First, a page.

Advances in UPS design are increasing efficiency and resilience, writes Centiel UK managing director Mike Elms…
In any industry, there is always innovation and advancement. In the UPS world, there have been changes in topology from single standalone units to multiple redundant configurations, the establishment of the transformerless based design and the modular concept. These changes have been driven primarily by the increasing cost of energy, hence seeking higher and higher efficiency was the goal, but also by the nirvana of eliminating single points of failure, attaining the highest availability – i.e no downtime.
Most major manufacturer’s UPS equipment have very high online operating efficiencies and there are now more modular type systems on the market. High efficiency is more or less a given, nowadays, so how do you achieve the highest availability?
One innovation is Distributed Active Redundant Architecture (DARA), taking downtime from seconds to the milliseconds level. This technology and modular hot-swap capability provides availability of 9 nines (99.999999999). DARA is a concept introduced by Centiel into its 4th generation UPS CumulsPower True Modular UPS design. So, what exactly is DARA?
D is for Distributed
Distributed means that a decentralised architecture is utilised so that there is no single active component which can be a potential single point of failure.
There is no single control board, no single system static switch and no single parallel bus. Each module within the frame is a UPS in its own right. Each module is actually a fully independent and self-isolating intelligent module with all the building blocks of a standalone UPS unit – including rectifier, inverter, static switch, battery charger, intelligence (CPU and communication logic) and mimic panel.
Take the modules out of the frame, put them beside each other on the floor, cable them up and you have a traditional looking multi-UPS parallel redundant system.
For most modular UPS units, however, the commonly used single system, separate static switch is of most concern, as it can become a potential single point of failure.
A is for Active
A is the automated democratic decision-making process which is the real differentiator in DARA. It means the sum of the decision determines the total system action or reaction to any issues.
In a standard modular UPS, where modules share the load, if one has a problem it could signal all the modules go to static bypass.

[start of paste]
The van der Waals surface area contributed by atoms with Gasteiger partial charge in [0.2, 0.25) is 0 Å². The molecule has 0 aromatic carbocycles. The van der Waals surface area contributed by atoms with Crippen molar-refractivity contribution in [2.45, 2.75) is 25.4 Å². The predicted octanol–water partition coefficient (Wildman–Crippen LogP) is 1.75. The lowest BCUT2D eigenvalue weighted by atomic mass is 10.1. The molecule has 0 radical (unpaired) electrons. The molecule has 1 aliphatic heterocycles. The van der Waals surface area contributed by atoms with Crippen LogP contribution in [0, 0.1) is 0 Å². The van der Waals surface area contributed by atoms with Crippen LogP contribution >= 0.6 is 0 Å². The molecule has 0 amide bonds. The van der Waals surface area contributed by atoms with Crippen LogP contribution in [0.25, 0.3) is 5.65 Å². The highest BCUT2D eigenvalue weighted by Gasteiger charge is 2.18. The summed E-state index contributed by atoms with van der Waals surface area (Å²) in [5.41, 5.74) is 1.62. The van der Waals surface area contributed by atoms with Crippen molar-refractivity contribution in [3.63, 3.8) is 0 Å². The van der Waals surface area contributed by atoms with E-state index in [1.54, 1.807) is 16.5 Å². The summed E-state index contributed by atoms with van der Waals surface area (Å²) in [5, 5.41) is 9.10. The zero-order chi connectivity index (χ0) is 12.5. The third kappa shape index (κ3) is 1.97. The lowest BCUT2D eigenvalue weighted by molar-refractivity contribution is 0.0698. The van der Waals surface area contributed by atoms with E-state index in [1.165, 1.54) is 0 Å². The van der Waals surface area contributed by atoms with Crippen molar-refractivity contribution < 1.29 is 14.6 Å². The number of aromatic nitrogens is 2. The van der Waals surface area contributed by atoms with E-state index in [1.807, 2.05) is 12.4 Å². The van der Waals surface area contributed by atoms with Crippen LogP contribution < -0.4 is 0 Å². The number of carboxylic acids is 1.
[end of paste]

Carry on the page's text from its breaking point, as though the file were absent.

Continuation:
However, a true modular UPS with DARA makes democratic decisions; when a fault is recognised in one module, but not the others, they will remain online while the problematic module is switched off automatically and isolated.
The automated process removes some of the human element which has led to data centre power failures in recent years.
R is for Redundant
From a technological point of view, building redundancy into the UPS system increases availability. Redundancy simply means adding extra modules that will support the load in the event of failure.
By utilising a true N+1 configuration, a failure in one module results in that module being isolated, leaving the remaining modules supporting the load. This results in high availability, while the rapid hot swap modular concept offers the lowest mean time to repair. It takes minutes to replace a module.
However, duplication and redundancy of UPS components must also apply to communication between modules too. The most simple communications bus is a single cable; a break could potentially compromise the entire system. A ring circuit eliminates this as the signals can simply communicate the other way around the ring.
For increased assurance, a triple mode communications bus is provided. As the name suggests, there are three paths of communication with three separate ring circuits, and three brains in each module communicating with the three brains in all the other modules.
A is for Architecture
The overall architecture in Centiel’s CumulusPower modular design is a completely decentralised one, where no common component can act as a potential single point of failure. Instead of one brain, there are multiple brains that work together to make the best decision for the whole.